We know and understand even by human economy that those things that are truly of worth are costly.  How much more so of heavenly things?  There’s a great story of a lady tourist in India who noticed the necklace worn by a local Indian man.  “What is it made of?” she asked.  “Alligator’s teeth,” the man replied.  “I suppose,” she said patronizingly, “that they mean as much to you as pearls do to us.”  “Oh no,” he objected, “anybody can open an oyster.”  I have a feeling that acquiring the priceless treasures of heaven are more like getting alligator teeth than pearls.  It’s a costly journey that requires courage.

Our world is in desperate need of a people of God who “forcefully” take His Kingdom to their part of the world through their sacrifices of a dedicated prayer life, radical obedience, and brokenness over the world’s spiritual state.  What will it take to get the “treasure” God has put in you poured out for the benefit of others and His Kingdom?  How hungry are you for God to have His way in your life?  How thirsty are you for His righteousness to be at work in the world around you?  How much do you really want God kingdom to “come, on earth, just as it is in heaven”?  Be careful how you answer that!  It could begin a journey that you never imagined.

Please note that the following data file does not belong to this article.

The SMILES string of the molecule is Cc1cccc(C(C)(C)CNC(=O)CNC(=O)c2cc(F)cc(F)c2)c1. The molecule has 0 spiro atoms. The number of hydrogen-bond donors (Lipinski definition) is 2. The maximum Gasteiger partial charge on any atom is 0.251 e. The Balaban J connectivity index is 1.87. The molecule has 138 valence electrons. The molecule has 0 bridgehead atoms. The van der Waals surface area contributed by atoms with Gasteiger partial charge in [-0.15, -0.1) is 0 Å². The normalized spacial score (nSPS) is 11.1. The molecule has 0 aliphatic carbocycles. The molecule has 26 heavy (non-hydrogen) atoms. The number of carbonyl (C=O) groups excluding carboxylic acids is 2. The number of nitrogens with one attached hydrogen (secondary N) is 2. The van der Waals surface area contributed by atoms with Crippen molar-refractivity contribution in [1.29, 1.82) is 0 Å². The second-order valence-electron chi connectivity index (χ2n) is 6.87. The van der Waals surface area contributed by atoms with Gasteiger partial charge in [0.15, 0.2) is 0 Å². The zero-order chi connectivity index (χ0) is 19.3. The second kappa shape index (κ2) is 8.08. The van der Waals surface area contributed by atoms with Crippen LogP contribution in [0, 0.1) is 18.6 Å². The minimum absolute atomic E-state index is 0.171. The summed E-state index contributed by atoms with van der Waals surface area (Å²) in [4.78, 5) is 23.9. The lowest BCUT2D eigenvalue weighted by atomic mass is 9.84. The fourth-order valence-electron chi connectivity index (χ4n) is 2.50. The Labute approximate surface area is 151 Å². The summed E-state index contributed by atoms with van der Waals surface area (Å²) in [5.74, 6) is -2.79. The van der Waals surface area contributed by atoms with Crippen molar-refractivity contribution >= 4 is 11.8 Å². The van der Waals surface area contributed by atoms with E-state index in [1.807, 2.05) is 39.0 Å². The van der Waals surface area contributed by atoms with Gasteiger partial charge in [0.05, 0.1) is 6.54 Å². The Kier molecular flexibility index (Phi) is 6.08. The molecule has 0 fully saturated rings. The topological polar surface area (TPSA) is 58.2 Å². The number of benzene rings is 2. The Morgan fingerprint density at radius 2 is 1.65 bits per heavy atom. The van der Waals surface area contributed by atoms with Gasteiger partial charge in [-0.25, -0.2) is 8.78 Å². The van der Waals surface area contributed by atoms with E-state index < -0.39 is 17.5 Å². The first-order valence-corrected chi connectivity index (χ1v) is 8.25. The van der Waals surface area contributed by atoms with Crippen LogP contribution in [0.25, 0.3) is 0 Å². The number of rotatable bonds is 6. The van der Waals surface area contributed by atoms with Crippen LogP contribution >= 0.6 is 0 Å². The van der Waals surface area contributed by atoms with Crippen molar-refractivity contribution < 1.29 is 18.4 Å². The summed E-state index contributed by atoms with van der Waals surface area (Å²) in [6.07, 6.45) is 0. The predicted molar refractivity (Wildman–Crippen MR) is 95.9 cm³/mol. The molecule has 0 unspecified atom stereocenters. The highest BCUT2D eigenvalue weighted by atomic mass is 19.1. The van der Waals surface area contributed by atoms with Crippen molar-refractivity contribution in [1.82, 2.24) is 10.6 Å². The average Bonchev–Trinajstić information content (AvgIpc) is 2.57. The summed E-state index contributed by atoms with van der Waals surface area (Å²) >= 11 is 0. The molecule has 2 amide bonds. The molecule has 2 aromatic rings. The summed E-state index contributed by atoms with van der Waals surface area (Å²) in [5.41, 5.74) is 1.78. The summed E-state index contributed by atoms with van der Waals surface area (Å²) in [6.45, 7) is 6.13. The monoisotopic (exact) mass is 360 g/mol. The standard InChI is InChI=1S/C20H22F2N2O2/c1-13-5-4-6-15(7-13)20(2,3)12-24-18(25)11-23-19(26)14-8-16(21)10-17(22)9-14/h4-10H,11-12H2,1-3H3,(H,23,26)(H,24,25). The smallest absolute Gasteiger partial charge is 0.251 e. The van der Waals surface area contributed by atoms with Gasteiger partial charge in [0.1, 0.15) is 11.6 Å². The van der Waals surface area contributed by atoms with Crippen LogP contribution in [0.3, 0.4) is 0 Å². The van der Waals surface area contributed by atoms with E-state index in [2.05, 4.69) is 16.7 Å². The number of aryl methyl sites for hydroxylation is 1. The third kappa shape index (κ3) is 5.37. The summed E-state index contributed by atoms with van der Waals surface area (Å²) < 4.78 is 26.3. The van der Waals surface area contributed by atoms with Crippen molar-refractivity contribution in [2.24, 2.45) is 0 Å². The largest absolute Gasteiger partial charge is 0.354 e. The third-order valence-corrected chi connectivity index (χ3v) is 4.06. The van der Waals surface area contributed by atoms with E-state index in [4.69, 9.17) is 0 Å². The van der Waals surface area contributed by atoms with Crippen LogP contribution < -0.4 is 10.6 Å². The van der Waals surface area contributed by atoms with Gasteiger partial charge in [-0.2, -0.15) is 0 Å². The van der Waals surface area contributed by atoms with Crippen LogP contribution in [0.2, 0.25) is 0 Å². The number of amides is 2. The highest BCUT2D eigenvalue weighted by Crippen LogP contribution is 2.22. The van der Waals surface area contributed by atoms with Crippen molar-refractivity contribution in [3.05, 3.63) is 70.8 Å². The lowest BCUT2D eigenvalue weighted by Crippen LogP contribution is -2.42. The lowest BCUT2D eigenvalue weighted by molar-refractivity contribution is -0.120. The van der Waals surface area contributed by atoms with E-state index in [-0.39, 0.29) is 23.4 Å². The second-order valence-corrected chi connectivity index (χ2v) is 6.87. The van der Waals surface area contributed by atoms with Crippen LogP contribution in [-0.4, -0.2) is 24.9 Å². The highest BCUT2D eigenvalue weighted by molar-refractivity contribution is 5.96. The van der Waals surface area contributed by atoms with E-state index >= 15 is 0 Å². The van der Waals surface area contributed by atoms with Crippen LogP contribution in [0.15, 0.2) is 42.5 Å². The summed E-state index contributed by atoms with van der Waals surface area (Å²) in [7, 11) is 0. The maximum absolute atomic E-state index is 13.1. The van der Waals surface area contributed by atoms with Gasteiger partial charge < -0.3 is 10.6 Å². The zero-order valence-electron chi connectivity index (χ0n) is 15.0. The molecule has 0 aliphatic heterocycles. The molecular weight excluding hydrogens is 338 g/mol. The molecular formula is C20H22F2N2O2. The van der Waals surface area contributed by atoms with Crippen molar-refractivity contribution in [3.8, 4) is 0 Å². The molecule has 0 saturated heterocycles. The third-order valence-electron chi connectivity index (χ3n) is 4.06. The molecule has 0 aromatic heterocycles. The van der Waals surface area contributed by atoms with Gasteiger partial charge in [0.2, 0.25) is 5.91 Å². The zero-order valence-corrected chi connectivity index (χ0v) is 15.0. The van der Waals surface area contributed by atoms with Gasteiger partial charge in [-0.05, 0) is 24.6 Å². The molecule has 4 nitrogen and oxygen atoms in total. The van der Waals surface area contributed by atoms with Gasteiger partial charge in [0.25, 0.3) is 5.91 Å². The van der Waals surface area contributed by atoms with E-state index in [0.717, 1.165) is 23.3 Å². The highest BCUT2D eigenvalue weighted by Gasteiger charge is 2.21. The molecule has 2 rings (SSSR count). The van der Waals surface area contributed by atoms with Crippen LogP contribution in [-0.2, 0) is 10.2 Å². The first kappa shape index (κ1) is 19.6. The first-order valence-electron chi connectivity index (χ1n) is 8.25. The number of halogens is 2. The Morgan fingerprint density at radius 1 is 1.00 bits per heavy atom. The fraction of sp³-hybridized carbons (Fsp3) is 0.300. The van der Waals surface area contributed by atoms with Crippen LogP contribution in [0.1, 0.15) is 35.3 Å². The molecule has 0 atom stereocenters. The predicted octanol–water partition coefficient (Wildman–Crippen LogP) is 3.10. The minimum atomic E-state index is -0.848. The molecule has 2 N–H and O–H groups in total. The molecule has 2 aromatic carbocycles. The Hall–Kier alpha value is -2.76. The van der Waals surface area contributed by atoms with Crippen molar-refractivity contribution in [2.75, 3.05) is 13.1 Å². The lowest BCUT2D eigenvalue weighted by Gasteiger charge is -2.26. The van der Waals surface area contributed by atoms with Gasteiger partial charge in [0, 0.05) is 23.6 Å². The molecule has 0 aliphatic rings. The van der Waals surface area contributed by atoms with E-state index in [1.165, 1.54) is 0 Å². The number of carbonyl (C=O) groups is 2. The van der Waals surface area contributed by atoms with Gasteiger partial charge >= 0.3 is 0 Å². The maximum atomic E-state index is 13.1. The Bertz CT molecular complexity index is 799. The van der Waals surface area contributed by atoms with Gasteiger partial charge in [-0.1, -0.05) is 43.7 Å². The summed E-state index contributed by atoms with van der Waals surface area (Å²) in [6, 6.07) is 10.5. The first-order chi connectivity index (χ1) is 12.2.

©Weatherstone/Ron Almberg, Jr. (2010)

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On Mission

Every organization battles keeping its mission – raison d’etre = reason for being – the central focus of its business.  It is what drives corporate behavior and, in the end, makes it profitable.  We have seen the result of some American companies who have lost sight of their original corporate mission.

They got sidetracked into other endeavors and pursuits. Pretty soon, what they once were known for in the market place got lost to a competitor.  Not only did they lose market share, but they lost profitability.  You could name any of the U.S. automakers, banks, insurance companies, or even smaller ventures in the past 5 years or so and see the economic results from such missional blindness.